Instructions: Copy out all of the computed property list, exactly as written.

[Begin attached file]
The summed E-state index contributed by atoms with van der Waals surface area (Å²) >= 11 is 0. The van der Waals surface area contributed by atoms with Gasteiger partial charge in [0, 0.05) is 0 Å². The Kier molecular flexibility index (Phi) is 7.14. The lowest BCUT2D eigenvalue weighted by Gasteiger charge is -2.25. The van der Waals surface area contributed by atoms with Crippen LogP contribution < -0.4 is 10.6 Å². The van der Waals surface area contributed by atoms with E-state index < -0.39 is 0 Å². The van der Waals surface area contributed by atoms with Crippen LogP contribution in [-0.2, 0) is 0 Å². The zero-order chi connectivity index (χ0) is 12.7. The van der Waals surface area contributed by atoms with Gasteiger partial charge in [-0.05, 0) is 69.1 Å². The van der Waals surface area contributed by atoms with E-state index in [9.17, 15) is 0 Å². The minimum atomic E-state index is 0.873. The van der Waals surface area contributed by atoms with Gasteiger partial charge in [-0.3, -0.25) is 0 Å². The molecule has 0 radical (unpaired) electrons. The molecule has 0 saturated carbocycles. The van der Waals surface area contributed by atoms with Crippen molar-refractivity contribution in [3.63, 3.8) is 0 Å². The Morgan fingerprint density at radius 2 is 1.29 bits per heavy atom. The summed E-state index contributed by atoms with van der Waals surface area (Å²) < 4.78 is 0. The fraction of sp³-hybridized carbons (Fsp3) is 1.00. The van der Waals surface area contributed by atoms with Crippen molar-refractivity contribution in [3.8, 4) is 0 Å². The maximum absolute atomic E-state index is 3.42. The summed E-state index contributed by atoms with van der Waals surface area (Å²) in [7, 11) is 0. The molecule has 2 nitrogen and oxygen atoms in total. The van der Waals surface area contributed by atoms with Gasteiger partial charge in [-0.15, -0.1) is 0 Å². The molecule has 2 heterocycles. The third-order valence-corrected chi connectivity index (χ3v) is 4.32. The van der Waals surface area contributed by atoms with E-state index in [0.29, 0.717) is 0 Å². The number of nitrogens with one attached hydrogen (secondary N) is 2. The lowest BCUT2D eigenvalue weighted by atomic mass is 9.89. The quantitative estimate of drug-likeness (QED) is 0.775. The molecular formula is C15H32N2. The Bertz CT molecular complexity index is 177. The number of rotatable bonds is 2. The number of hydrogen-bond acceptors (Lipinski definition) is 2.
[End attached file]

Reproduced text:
The summed E-state index contributed by atoms with van der Waals surface area (Å²) >= 11 is 0. The van der Waals surface area contributed by atoms with Gasteiger partial charge in [0, 0.05) is 0 Å². The Kier molecular flexibility index (Phi) is 7.14. The lowest BCUT2D eigenvalue weighted by Gasteiger charge is -2.25. The van der Waals surface area contributed by atoms with Crippen LogP contribution < -0.4 is 10.6 Å². The van der Waals surface area contributed by atoms with E-state index < -0.39 is 0 Å². The van der Waals surface area contributed by atoms with Crippen LogP contribution in [-0.2, 0) is 0 Å². The zero-order chi connectivity index (χ0) is 12.7. The van der Waals surface area contributed by atoms with Gasteiger partial charge in [-0.05, 0) is 69.1 Å². The van der Waals surface area contributed by atoms with E-state index in [9.17, 15) is 0 Å². The minimum atomic E-state index is 0.873. The van der Waals surface area contributed by atoms with Gasteiger partial charge in [-0.3, -0.25) is 0 Å². The molecule has 0 radical (unpaired) electrons. The molecule has 0 saturated carbocycles. The van der Waals surface area contributed by atoms with Crippen molar-refractivity contribution in [3.63, 3.8) is 0 Å². The Morgan fingerprint density at radius 2 is 1.29 bits per heavy atom. The summed E-state index contributed by atoms with van der Waals surface area (Å²) < 4.78 is 0. The fraction of sp³-hybridized carbons (Fsp3) is 1.00. The van der Waals surface area contributed by atoms with Crippen molar-refractivity contribution in [3.8, 4) is 0 Å². The maximum absolute atomic E-state index is 3.42. The summed E-state index contributed by atoms with van der Waals surface area (Å²) in [7, 11) is 0. The molecule has 2 nitrogen and oxygen atoms in total. The van der Waals surface area contributed by atoms with Gasteiger partial charge in [-0.15, -0.1) is 0 Å². The molecule has 2 heterocycles. The third-order valence-corrected chi connectivity index (χ3v) is 4.32. The van der Waals surface area contributed by atoms with E-state index in [0.29, 0.717) is 0 Å². The number of nitrogens with one attached hydrogen (secondary N) is 2. The lowest BCUT2D eigenvalue weighted by atomic mass is 9.89. The quantitative estimate of drug-likeness (QED) is 0.775. The molecular formula is C15H32N2. The Bertz CT molecular complexity index is 177. The number of rotatable bonds is 2. The number of hydrogen-bond acceptors (Lipinski definition) is 2.